There is more explanation of the techniques and materials in the technical introduction page.
For many years the mainstay of infrared photography was Kodak's High Speed Infrared film, known as HIE. This was sensitive panchromatically as usual with the addition of an extension beyond red to around 1100 nanometers. This was a tricky film to use. It was designed without either a fogged film base or halation coating so that after exposing the emulsion, the light continued to bounce around inside the film base. The result was a glowing effect that many people thought was an artefact of infrared, whereas it was an artefact of the way the film was made. And you had to load the film in complete darkness!
Exposure was also tricky, as any light meter would not be measuring infrared. I used to use a deep red (#25) filter and set the cameras's internal meter to 400 ISA and bracket. All the examples here were taken this way, either with a Minolta SRT-101 or a Nikon FM2.
Colour infrared film started out as a means of detecting camouflage. It works by recording infrared wavelengths in the red layer, red in the green and green in the blue: blue should be filtered out (using a yellow or orange filter): hence false-colour.
Kodak were the only manufacturer producing the film as EIR (Ektachrome Infrared). I started using their E-4 version, which was very difficult to get processed, and then moved on to the final version which could be processed as E-6 in any commercial lab. The final version of EIR could also be developed using an Aerochrome process, which gave more accurate coloration than E-6. My photography does not aspire to that level of technicality.
Most digital cameras have colour sensors and if you filter to take infrared images you will have some residual colour in your photographs unless you use filters that limit wavelengths to greater than around 800 nm. This doesn't prevent black and white infrared photography, as any colouring can be removed in post-processing. The black and white image can be derived from any or all channels although the green channel will have slightly greater resolution than the others.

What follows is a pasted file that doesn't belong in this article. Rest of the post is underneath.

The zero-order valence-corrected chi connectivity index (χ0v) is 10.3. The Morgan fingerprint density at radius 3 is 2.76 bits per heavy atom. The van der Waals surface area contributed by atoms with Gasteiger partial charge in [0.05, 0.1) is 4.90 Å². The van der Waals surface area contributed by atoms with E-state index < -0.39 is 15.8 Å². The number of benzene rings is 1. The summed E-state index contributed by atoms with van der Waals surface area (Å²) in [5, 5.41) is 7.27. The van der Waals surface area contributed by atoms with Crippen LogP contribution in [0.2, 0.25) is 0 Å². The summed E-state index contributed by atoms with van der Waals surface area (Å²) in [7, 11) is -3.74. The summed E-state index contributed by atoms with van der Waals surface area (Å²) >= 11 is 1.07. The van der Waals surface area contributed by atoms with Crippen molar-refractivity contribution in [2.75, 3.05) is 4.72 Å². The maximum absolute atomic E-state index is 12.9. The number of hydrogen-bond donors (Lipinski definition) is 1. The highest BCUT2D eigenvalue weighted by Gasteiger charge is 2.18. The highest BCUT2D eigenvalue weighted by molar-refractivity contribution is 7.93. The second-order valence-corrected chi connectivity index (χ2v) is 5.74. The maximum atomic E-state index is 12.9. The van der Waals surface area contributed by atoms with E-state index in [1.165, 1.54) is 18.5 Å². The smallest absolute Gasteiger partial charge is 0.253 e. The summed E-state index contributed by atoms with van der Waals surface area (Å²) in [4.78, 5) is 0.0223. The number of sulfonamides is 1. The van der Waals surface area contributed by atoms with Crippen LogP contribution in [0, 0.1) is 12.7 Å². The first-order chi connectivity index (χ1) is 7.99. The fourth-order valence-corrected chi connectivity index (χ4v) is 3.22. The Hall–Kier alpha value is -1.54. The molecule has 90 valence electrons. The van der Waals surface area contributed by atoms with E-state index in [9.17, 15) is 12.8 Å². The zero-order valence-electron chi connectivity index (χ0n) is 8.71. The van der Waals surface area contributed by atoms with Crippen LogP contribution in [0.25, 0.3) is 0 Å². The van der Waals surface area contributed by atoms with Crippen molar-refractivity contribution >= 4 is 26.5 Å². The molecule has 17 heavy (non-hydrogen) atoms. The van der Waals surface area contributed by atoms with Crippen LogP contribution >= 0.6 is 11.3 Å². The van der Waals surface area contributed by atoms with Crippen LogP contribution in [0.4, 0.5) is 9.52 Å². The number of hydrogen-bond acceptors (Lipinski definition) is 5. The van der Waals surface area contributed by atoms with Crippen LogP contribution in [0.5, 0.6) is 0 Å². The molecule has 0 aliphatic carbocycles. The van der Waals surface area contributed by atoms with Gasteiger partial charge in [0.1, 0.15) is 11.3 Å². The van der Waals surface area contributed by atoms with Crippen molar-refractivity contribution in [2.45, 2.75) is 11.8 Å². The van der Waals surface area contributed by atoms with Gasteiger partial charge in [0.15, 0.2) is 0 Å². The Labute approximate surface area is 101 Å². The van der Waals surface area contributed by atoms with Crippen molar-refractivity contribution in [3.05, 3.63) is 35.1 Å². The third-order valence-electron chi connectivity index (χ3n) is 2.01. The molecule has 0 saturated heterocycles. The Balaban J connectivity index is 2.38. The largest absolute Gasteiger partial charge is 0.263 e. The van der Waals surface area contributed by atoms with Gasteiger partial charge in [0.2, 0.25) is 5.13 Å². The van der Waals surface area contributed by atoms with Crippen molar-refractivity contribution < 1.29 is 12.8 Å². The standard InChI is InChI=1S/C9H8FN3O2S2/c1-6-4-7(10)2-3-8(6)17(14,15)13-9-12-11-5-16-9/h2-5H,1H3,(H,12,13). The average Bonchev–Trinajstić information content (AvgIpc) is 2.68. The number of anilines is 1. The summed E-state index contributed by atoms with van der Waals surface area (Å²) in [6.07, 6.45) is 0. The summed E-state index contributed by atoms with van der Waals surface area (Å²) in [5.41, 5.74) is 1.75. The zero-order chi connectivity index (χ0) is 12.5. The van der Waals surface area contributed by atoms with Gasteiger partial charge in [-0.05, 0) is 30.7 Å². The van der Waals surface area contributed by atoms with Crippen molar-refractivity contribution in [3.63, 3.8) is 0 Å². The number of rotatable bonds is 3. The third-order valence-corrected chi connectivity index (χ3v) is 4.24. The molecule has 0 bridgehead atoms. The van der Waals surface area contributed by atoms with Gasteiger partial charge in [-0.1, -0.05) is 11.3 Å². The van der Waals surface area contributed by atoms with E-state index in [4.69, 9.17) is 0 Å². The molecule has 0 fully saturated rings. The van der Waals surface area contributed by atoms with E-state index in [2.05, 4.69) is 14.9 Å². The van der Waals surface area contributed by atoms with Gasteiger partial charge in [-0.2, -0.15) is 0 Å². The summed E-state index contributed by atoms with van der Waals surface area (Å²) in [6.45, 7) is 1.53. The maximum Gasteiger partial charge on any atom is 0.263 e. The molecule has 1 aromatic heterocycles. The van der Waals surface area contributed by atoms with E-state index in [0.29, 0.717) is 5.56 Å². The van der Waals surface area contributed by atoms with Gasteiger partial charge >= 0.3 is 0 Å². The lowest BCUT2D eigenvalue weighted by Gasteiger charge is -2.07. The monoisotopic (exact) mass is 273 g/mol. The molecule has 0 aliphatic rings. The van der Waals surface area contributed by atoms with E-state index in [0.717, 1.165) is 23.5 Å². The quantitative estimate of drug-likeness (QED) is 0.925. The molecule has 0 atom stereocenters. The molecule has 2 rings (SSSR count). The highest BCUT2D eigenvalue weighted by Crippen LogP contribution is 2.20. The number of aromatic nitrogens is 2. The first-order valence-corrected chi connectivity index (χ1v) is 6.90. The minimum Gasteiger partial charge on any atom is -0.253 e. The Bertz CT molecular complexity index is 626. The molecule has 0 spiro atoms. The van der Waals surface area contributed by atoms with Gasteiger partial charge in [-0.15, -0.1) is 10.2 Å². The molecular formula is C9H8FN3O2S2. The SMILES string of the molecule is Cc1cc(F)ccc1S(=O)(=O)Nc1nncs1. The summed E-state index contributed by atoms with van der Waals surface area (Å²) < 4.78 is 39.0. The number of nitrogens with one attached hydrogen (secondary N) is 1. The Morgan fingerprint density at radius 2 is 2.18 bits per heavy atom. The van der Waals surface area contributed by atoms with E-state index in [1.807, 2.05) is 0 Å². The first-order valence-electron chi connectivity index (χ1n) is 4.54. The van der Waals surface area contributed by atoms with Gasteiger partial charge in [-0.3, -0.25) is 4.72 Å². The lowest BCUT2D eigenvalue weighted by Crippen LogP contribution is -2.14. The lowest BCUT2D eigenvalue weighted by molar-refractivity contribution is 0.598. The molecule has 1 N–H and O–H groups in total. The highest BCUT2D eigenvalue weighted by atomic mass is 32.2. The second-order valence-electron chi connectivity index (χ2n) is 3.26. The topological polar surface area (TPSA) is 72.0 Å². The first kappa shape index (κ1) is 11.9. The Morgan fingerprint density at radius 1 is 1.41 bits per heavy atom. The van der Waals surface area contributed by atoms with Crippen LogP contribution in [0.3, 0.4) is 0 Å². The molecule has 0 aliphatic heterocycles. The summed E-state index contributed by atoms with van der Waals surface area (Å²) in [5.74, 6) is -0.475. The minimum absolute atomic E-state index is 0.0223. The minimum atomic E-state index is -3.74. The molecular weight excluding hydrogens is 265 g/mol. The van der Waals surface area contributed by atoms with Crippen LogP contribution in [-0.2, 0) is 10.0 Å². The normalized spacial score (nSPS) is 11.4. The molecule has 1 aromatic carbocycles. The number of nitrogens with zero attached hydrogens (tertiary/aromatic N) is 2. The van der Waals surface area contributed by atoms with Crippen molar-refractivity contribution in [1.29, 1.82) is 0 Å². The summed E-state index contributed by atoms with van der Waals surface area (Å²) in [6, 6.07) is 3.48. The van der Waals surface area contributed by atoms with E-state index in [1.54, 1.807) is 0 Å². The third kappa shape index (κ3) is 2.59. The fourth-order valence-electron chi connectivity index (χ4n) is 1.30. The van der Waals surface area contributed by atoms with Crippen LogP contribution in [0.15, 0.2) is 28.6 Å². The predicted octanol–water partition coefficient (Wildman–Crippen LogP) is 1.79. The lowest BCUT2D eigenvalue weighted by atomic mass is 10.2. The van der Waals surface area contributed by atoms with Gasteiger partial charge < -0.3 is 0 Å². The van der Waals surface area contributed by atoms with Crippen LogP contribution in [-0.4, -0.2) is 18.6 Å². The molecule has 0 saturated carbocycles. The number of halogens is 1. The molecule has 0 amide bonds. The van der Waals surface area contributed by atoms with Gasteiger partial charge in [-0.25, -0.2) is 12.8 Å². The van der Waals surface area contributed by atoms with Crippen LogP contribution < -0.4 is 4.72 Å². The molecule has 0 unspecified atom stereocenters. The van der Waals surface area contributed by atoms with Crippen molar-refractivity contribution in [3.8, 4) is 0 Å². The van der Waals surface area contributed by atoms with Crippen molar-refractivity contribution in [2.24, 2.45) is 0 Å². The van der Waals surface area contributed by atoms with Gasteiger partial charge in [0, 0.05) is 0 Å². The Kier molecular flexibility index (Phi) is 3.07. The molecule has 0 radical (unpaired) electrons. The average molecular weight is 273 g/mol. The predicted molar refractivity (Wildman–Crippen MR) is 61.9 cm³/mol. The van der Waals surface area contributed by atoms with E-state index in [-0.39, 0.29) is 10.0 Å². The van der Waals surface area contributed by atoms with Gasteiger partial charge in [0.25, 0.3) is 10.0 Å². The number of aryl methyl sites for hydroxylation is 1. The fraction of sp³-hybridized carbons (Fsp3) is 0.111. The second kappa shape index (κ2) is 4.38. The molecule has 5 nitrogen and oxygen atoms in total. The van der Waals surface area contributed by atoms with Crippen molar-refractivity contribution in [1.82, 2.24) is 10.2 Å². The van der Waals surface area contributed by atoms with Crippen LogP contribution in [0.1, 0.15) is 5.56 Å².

Photographs here were mostly taken through blue or ND filters, depending on the camera used. Digital monochrome infrared photos do not exhibit the halation of Kodak's film, although it is possible to add this during post-processing.
Digital images as shot by the camera tend to have an orangish look to the skies rather than blue so most photographers, if they shoot colour, will swap red and blue channels in an application such as Photoshop.
In the case of my images, the process depends on the filtration and camera used with several different techniques used for the images here. With one exception, the colours bear little relation to anything real. The exception is a photo of the Millau Viaduct in France which was shot using a technique that emulates the Kodak EIR film.
A couple of examples of movies shot using infrared techniques.
One is a near-infrared movie shot around the Keisersgracht in Amsterdam. This was done by putting a blocking filter onto a basic video camera. This was done many years ago so this example is standard definition.
The second example was shot using a FLiR One thermal camera using an iPhone as controller. This camera has a very low thermal resolution but adds some elements of the visual scene to help you see what's going on. The first part was shot on the London Underground using a false colour palette and the second part was shot in black and white on the Nene Valley Railway near Peterborough. There is more information on the thermal imaging page.